Among primary democratic voters, 64 percent say they support state health care for undocumented immigrants, while only 36 percent of registered voters agree.
A similar proportion of democratic voters – 63 percent – are in favor of a single payer's "Medicare-for-All" style plan, which is also backed by Warren and Sanders and would replace the existing private insurance system. Only 41 percent of voters support this idea.
Six-in-10 Democrats are also in favor of the immediate issuance and cancellation of all student debt, a position that only 41 percent of voters share. Sanders has unveiled a plan to eliminate all $ 1.6 trillion in student debt, while Warren has suggested deleting up to $ 50,000 in student debt per person based on household income.
More Moderate Democratic Positions on Health Care and Students However, lending is supported by a vast majority of Democratic voters and general constituents.
Two-thirds of all voters – 67 percent – and 78 percent of Democrats support an optional program that would allow under-65s to buy Medicare as they currently do in private insurance.
A similar proportion of voters – 64 percent – support a debt relief plan for those who have paid 12.5% of their income per year for 15 years.  And 58 percent of all voters support a tuition fee at state colleges and universities.
While some of the Democrats' most progressive proposals are not widely endorsed, the survey also found that two of Trump's signature plans are similarly unpopular in public.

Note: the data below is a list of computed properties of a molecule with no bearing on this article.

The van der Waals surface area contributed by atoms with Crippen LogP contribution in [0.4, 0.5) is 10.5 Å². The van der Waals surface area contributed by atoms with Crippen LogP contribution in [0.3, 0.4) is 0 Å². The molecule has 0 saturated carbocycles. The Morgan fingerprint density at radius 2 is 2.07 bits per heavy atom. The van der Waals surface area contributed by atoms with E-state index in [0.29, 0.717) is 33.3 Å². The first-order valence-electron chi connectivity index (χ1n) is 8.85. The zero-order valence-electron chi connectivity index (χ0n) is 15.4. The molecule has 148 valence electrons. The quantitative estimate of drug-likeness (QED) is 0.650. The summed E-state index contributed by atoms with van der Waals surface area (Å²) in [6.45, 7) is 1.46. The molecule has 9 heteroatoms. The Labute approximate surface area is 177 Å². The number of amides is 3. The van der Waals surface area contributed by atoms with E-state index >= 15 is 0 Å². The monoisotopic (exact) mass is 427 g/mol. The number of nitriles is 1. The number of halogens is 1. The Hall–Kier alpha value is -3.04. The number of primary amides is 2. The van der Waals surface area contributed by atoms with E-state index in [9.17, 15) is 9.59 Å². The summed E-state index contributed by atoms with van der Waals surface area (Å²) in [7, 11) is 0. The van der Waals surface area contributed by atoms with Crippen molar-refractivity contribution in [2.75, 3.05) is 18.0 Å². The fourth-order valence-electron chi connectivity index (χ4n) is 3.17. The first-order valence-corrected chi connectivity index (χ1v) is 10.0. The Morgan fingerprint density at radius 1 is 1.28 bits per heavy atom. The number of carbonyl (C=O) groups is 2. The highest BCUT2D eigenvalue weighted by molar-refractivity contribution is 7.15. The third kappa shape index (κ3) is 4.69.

Only 43 percent of voters support the construction of a border wall between the US and Mexico. And the same applies to the abolition of the Affordable Care Act.
Voters express concerns about Trump's and Biden's suitability for the presidency.
Biden may be the current flag bearer of the Democratic Party for a more moderate – and more popular – policy According to a significant proportion of Americans who participated in the survey, they are losing faith in their ability to lead the country.
A third of voters overall – 36 percent – said they had lost confidence in Biden in recent weeks, which included a debate performance that was described by its critics as shaky. Only eight percent say that they have more confidence in him.
The same proportion – 36 percent – indicates that they have less confidence in Trump's leadership in recent weeks, and 17 percent say they have more confidence in him.  Those who have lost confidence in the former vice president have called his debating performance, his age, and what they say, an excess of Obama's legacy to work for the job.
"Overall, I like Joe Biden A lot, but I think his performance in the debate made me feel a bit above his best position," said a male Democratic respondent from New York.
A White Democrat from Illinois put it bluntly to the point.
"He's basically an old white man I do not believe will help our country move forward," she said. "Because our country is no longer just a bunch of white people."
The NBC / WSJ survey was conducted September 13-16. The error rate for all adults is +/- 3.27 percentage points.